The goal of the new campaign is to increase their paid subscription base. This base, with every Trump tweet against the NYT, grew in Q4. But despite the top-line growth, advertising revenue was down in Q4 by more than subscription revenue was up. They clearly need to build up the subscription base, in this chicken and egg corporate scenario.
A tweet caught my eye about this marketing spend, and it echoes something we hear in racing quite a bit:
This is indubitably correct. They are absolutely preaching to the choir. But is that bad? Not in my view.What I don't get about the NY Times ad campaign is that it is targeted at its base audience and employees. Won't encourage any new converts.— Rory Cooper (@rorycooper) February 26, 2017
Currently there are many millions of 'soft readers' who completely agree with the Times editorial slant, who do not pay. Using Trump, "truth" and his tweets which shine a spotlight on their paper is tactically sound way to encourage the soft readers into paying ones.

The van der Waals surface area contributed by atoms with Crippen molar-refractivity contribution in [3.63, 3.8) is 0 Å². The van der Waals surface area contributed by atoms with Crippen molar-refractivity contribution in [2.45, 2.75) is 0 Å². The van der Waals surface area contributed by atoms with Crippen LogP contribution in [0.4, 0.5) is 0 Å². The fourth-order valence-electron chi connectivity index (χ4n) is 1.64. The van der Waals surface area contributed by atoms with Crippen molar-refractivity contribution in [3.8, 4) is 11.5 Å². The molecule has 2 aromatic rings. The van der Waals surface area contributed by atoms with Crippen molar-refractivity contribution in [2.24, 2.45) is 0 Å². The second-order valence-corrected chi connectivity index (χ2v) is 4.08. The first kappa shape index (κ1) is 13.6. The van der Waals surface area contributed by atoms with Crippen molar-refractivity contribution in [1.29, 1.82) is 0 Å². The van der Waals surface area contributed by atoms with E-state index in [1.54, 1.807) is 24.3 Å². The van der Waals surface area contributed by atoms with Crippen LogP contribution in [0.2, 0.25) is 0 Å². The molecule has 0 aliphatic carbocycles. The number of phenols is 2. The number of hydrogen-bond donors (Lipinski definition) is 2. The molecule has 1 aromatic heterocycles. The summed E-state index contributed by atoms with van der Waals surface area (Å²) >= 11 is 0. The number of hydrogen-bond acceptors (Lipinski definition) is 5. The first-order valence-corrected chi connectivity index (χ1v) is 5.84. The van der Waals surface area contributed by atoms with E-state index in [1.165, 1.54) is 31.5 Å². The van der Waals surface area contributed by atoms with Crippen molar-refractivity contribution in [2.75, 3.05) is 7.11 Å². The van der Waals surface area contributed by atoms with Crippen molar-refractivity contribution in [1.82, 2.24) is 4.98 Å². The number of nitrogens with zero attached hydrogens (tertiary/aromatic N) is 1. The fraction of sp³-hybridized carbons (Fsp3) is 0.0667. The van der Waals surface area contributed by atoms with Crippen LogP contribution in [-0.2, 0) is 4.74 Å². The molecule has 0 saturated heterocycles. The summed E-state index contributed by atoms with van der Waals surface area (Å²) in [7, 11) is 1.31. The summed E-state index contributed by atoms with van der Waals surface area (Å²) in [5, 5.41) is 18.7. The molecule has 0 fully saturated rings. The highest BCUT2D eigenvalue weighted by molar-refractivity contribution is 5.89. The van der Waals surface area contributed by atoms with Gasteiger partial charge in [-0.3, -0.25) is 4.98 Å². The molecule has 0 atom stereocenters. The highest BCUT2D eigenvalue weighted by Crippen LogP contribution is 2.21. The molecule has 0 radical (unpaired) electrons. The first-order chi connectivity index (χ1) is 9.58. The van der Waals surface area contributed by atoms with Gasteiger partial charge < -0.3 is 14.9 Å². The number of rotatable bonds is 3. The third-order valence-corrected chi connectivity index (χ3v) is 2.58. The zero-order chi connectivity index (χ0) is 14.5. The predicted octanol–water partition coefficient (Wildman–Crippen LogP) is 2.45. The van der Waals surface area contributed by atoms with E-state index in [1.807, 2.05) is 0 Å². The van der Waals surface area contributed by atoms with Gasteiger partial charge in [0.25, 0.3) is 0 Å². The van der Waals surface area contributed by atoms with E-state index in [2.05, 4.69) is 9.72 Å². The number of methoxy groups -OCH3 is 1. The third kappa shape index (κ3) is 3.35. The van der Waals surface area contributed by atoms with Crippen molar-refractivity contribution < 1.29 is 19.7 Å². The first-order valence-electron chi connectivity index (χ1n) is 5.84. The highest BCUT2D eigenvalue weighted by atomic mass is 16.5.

Conversely, I don't read the Times much at all and I won't subscribe. Why would they waste marketing money trying to convert me (and others like me) to a paying customer?
Racing, as we talked about before, has a 'soft' set of previous customers who have grown weary of high takeout, had other things going on in their lives where racing took the short end of the stick, etc. That's a target market for racing, just like it is for the Times for news. These folks, with a nudge, are predisposed to give you another chance.
In racing, we often hear about national ad campaigns, advertising that speaks to the party-types, going after millennials who like video games and bars and bands. Why would we divert precious and finite dollars in campaigns targeting people who probably will never become long-term customers? Racing, like the New York Times, shouldn't.